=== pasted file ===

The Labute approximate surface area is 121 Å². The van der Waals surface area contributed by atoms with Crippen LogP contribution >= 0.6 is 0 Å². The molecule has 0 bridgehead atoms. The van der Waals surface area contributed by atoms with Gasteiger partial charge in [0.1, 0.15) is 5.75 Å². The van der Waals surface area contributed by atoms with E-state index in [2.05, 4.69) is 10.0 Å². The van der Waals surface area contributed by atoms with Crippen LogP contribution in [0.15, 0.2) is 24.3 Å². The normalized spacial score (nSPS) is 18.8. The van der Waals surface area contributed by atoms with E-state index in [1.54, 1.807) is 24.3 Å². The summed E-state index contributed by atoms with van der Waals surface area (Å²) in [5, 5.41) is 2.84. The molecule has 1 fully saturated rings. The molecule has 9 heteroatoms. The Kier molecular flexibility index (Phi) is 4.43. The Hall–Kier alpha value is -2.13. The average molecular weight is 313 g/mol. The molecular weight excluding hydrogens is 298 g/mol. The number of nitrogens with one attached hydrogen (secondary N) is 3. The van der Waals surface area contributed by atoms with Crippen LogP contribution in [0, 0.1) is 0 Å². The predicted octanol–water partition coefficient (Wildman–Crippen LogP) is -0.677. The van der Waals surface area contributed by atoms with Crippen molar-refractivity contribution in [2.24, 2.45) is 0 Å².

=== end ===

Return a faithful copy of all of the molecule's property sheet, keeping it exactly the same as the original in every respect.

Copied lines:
The Labute approximate surface area is 121 Å². The van der Waals surface area contributed by atoms with Crippen LogP contribution >= 0.6 is 0 Å². The molecule has 0 bridgehead atoms. The van der Waals surface area contributed by atoms with Gasteiger partial charge in [0.1, 0.15) is 5.75 Å². The van der Waals surface area contributed by atoms with E-state index in [2.05, 4.69) is 10.0 Å². The van der Waals surface area contributed by atoms with Crippen LogP contribution in [0.15, 0.2) is 24.3 Å². The normalized spacial score (nSPS) is 18.8. The van der Waals surface area contributed by atoms with E-state index in [1.54, 1.807) is 24.3 Å². The summed E-state index contributed by atoms with van der Waals surface area (Å²) in [5, 5.41) is 2.84. The molecule has 1 fully saturated rings. The molecule has 9 heteroatoms. The Kier molecular flexibility index (Phi) is 4.43. The Hall–Kier alpha value is -2.13. The average molecular weight is 313 g/mol. The molecular weight excluding hydrogens is 298 g/mol. The number of nitrogens with one attached hydrogen (secondary N) is 3. The van der Waals surface area contributed by atoms with Crippen LogP contribution in [0, 0.1) is 0 Å². The predicted octanol–water partition coefficient (Wildman–Crippen LogP) is -0.677. The van der Waals surface area contributed by atoms with Crippen molar-refractivity contribution in [2.24, 2.45) is 0 Å².